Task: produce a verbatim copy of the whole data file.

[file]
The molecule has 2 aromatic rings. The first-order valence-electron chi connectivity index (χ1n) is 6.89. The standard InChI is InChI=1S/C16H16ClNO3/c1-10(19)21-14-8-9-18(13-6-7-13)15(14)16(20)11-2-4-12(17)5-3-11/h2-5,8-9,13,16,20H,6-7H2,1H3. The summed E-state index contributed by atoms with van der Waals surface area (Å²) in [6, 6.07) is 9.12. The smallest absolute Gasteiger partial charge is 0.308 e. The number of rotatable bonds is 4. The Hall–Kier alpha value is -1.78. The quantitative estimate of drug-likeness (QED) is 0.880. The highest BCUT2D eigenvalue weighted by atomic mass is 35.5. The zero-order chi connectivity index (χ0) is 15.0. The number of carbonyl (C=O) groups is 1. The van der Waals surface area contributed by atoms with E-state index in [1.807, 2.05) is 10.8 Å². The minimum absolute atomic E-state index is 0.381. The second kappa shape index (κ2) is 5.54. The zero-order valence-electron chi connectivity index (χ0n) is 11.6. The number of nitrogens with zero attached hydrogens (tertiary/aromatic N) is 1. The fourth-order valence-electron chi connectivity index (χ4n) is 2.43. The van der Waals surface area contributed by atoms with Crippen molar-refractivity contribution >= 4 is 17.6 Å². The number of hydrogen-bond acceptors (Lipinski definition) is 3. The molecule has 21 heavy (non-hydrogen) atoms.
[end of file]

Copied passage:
The molecule has 2 aromatic rings. The first-order valence-electron chi connectivity index (χ1n) is 6.89. The standard InChI is InChI=1S/C16H16ClNO3/c1-10(19)21-14-8-9-18(13-6-7-13)15(14)16(20)11-2-4-12(17)5-3-11/h2-5,8-9,13,16,20H,6-7H2,1H3. The summed E-state index contributed by atoms with van der Waals surface area (Å²) in [6, 6.07) is 9.12. The smallest absolute Gasteiger partial charge is 0.308 e. The number of rotatable bonds is 4. The Hall–Kier alpha value is -1.78. The quantitative estimate of drug-likeness (QED) is 0.880. The highest BCUT2D eigenvalue weighted by atomic mass is 35.5. The zero-order chi connectivity index (χ0) is 15.0. The number of carbonyl (C=O) groups is 1. The van der Waals surface area contributed by atoms with E-state index in [1.807, 2.05) is 10.8 Å². The minimum absolute atomic E-state index is 0.381. The second kappa shape index (κ2) is 5.54. The zero-order valence-electron chi connectivity index (χ0n) is 11.6. The number of nitrogens with zero attached hydrogens (tertiary/aromatic N) is 1. The fourth-order valence-electron chi connectivity index (χ4n) is 2.43. The van der Waals surface area contributed by atoms with Crippen molar-refractivity contribution >= 4 is 17.6 Å². The number of hydrogen-bond acceptors (Lipinski definition) is 3. The molecule has 21 heavy (non-hydrogen) atoms.